Athletes need more support
Lesotho’s long-distance runners have continued to do the country proud over the years, dominating south African races and making locals the athletes to beat at such events.
Last sunday, the athletes lived up to expectations once again, taking five top 10 positions of the lucrative soweto Marathon in the male category, whose winner, sintayehu Legese Yinesu of ethiopia, walked away with a staggering M100 000.
In the female edition of the race, only Moleboheng Mafata finished in the top 10, ending the event in fifth position and ensuring Lesotho’s name also featured in this category.
For the male section of the race, Nkhabutlane Motlokoa, teboho Sello, Ramolefi Ramotsieloa, Matela Makhetha and tsotang Maine ended the event in second, third, fourth, sixth and eighth positions respectively, to cap a good day at the office for our runners.
of course, we had become used to taking first position in both the male and female categories over the years, with the likes of Maine, Moeketsi Mosuthlie and Mabuthile Lebopo dominating, while Mamoroallo tjoka — who did not take part in the race this time around due to fatigue — had won the competition seven times before sunday’s showdown.
however, the dominance has since been ended by east African runners from Kenya and ethiopia, which I feel would not be the case if our athletes were receiving adequate backing from the government in the form of modern training facilities and related financial support.
It’s true our athletes did us proud last weekend, but I still feel we could have done better and pipped the two ethiopians to the titles.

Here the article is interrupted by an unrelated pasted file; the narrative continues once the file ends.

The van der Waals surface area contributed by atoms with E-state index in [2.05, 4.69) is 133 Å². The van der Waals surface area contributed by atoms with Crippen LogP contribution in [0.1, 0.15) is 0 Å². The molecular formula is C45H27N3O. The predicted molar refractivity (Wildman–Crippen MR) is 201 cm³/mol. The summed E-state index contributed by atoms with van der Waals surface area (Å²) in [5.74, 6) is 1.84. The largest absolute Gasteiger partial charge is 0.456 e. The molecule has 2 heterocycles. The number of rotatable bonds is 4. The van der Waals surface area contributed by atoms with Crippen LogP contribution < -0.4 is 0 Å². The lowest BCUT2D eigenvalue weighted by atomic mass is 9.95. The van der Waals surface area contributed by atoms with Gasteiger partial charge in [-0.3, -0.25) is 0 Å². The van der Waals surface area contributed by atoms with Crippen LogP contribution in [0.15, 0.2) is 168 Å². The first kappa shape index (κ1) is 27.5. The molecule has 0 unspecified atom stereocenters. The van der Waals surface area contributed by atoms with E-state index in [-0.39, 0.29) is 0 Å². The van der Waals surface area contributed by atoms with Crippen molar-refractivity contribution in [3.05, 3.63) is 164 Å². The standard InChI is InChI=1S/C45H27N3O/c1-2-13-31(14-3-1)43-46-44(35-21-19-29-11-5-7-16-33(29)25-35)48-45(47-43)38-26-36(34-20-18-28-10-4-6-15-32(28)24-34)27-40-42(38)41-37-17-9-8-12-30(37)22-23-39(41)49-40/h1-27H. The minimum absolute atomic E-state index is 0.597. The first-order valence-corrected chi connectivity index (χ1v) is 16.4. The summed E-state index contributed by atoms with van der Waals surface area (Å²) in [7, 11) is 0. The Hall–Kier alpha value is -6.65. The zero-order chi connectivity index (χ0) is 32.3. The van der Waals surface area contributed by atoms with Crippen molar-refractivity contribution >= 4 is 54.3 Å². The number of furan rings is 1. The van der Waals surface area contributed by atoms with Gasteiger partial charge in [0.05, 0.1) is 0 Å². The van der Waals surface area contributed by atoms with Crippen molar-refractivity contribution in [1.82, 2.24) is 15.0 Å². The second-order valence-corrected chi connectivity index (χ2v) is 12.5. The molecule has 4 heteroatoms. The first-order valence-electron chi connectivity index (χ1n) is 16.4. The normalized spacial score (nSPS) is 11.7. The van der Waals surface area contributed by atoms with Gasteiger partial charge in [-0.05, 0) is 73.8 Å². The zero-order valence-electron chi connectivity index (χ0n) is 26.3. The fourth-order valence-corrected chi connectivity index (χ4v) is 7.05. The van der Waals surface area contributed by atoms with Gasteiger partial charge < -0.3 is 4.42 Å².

even Lesotho Amateur Athletics Association (LAAA) Public Relations Officer, Sejanamane Maphathe, expressed concern in an interview with the Lesotho Times last week that east African countries are now dominating as far as marathons are concerned, which he noted should not be the case.
What I have realised is that most of the times, these athletes are training on their own which I somehow feel is the reason why they have lost their dominance to the east Africans.
there is no doubt that a lot is involved as far as sport is concerned nowadays, such as personal trainers, physiotherapists and gym-work on a regular basis, which sadly, our athletes cannot afford.
this is where government should come in and help the athletes, but unfortunately, this has not been the case, hence the decline in our dominance in south African races.
It is common knowledge that Lesotho does not have an abundance of good training facilities like other countries, which is why the LAAA should make sure that our athletes can easily access state-of-the-art training facilities at Lehakoe Recreational Club and also work with experts such as physiotherapists to monitor their fitness.
While runners such as Motlokoa have not been representing the country in international competi- tions in recent years, others coming after them such as Motsieloa and Mafata, without doubt, deserve more support to also reach their full potential because age is still on their side.
Both were part of the Lesotho team which took part in the Glasgow Commonwealth Games early this year and surely with good care, they can go all the way and fly the Lesotho flag high at the 2016 Rio de Janeiro olympics.
Motsieloa and Mafata are still in their 20s and I believe many in the athletics fraternity will agree with me that these two can achieve more in the next three years if afforded better care.
I therefore, urge our athletics bosses to give more support to these runners by making sure they can access modern facilities such as those at Lehakoe, that will improve them mentally and physically.
After all, even the country’s top sprinter, Mosito Lehata has said it many times that better facilities in Mauritius where he has been based since 2012, and regular competition at the highest level, have made him a better athlete.